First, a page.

Huge brain scan database is revealing secrets of the mind

Researchers are using fMRI (functional magnetic resonance imaging) scans to watch how blood flows through active areas of the brain in real time. The scans can be used to produce "maps" of activity during a brain's thought processes, with the maps changing based on what a person is thinking. Globally, researchers run more than 2,000 fMRI studies every year, but currently, there is limited infrastructure for sharing results.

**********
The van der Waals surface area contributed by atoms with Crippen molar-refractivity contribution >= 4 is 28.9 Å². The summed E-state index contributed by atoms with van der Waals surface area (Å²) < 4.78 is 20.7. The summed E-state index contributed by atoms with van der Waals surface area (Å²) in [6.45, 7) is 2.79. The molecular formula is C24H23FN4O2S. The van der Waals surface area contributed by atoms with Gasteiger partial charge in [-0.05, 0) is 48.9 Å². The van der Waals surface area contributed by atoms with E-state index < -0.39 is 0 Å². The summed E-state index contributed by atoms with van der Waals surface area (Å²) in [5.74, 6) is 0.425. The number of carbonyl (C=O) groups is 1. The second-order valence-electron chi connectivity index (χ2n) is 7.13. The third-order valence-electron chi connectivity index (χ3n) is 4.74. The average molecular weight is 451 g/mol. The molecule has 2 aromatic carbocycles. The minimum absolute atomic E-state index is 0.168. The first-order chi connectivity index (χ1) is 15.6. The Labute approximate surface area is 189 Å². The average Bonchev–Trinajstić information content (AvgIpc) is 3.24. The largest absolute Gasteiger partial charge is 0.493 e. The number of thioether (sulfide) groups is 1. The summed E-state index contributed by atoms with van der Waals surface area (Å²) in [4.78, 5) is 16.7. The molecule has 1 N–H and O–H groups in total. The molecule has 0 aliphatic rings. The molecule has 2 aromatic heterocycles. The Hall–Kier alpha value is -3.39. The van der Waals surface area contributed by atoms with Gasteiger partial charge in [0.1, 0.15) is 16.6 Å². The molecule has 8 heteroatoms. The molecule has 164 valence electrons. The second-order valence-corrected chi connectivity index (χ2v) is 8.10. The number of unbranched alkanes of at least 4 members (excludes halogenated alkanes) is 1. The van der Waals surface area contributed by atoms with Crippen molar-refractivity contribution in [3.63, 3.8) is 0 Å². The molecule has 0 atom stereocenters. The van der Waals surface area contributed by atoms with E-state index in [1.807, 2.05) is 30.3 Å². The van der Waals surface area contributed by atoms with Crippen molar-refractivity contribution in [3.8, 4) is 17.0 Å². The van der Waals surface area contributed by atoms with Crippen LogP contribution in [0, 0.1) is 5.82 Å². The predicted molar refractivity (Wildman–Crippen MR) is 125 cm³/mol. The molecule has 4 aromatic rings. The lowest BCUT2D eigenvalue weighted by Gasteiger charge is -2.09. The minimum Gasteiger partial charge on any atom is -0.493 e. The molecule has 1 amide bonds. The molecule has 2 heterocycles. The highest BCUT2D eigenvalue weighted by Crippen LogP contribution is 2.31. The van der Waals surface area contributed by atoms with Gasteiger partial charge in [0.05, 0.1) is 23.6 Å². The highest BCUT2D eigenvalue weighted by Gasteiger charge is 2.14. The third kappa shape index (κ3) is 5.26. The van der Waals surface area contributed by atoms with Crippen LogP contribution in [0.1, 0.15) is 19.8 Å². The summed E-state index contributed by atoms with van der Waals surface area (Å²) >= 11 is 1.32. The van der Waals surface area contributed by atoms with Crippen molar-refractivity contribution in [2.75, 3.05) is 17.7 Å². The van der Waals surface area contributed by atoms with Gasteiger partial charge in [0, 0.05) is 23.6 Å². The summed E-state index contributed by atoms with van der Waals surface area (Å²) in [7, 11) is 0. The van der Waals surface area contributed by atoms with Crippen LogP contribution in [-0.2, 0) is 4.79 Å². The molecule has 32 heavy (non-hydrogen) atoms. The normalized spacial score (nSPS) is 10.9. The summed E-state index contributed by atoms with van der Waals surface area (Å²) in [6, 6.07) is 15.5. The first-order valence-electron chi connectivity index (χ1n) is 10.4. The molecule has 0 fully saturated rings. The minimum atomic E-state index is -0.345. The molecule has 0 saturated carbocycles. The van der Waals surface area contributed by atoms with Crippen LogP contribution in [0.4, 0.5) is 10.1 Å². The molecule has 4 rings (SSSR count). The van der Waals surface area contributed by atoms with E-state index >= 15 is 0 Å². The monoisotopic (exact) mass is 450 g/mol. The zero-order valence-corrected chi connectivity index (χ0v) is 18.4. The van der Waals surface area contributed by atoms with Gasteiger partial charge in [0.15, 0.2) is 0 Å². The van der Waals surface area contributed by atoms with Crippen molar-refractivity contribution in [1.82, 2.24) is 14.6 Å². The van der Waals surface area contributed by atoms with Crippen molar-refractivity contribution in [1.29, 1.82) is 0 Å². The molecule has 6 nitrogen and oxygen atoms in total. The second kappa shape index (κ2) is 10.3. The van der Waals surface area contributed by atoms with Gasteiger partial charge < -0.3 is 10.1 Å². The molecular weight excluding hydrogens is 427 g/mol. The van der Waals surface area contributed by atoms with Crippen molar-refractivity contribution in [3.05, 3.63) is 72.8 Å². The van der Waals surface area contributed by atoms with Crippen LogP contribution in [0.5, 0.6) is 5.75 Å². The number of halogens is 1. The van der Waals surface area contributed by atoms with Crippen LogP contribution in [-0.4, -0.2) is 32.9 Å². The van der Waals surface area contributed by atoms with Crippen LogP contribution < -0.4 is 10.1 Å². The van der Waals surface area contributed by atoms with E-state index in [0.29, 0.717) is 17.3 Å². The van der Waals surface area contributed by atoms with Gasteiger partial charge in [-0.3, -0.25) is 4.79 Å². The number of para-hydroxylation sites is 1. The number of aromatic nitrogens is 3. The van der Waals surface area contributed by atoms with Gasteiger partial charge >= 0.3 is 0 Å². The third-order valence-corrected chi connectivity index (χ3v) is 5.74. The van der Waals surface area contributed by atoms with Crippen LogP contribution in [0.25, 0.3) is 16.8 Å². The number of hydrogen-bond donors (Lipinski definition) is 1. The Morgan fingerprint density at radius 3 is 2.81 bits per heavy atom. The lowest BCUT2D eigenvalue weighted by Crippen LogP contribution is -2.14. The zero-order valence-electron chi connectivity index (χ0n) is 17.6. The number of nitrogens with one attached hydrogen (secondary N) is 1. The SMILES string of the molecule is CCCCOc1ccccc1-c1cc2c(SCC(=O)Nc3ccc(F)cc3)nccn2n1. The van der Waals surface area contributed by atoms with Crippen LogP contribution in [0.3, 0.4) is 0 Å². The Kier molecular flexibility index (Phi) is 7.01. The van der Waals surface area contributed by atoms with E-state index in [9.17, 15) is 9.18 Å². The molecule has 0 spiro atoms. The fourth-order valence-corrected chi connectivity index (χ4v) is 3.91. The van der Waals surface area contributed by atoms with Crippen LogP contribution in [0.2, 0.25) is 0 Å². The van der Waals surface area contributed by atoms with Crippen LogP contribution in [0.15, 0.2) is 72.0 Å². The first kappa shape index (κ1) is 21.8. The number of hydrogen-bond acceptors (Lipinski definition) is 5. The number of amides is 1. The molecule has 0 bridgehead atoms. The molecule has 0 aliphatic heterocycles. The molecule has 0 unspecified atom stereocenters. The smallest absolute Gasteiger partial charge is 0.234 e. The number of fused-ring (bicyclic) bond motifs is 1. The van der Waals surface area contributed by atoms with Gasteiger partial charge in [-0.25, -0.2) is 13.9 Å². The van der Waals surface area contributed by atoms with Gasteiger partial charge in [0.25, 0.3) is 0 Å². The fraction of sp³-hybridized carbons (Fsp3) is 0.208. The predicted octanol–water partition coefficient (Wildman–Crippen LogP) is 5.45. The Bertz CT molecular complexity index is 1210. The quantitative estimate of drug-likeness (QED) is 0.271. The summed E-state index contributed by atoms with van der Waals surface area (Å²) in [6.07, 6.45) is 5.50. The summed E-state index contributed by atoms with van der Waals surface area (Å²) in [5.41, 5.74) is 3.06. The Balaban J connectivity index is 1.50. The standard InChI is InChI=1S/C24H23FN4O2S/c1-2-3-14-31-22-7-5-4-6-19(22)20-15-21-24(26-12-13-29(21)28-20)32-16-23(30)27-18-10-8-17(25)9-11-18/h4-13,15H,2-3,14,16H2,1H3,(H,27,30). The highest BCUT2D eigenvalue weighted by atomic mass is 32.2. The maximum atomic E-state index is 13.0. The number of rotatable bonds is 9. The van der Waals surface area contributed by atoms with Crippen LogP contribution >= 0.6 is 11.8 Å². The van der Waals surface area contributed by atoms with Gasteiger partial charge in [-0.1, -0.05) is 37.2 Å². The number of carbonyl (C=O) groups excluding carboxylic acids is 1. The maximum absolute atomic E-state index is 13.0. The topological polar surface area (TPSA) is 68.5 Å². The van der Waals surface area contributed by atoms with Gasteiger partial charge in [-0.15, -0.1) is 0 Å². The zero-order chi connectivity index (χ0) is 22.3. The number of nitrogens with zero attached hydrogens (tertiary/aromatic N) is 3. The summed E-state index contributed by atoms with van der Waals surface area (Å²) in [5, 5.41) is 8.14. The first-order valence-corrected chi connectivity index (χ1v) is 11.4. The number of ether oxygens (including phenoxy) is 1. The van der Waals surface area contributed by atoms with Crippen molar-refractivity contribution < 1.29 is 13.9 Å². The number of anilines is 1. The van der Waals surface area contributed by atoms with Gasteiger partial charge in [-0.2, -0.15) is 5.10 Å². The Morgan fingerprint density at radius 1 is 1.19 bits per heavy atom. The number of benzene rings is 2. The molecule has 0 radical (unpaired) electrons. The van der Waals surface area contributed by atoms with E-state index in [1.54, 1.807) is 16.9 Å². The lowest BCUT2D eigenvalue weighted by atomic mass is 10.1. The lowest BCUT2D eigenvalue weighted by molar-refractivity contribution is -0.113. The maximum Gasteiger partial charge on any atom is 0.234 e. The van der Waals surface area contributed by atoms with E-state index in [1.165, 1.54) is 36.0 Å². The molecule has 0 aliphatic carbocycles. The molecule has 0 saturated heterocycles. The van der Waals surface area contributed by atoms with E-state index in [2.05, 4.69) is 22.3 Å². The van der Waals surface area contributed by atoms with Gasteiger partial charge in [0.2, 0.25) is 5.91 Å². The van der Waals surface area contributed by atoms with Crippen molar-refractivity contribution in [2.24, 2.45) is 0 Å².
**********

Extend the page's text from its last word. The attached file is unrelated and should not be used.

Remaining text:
With support from the U.S. National Science Foundation, cognitive neuroscientist Russell Poldrack and a team at Stanford University launched new infrastructure to enable sharing. Called OpenfMRI, the website allows scientists to share their data easily and securely in a standardized format.

Learn more about the effort in a Science Nation video on the fMRI work, and below Poldrack and Krzysztof Gorgolewski, a post-doctorate student who is also part of the Stanford team, answer questions about the project.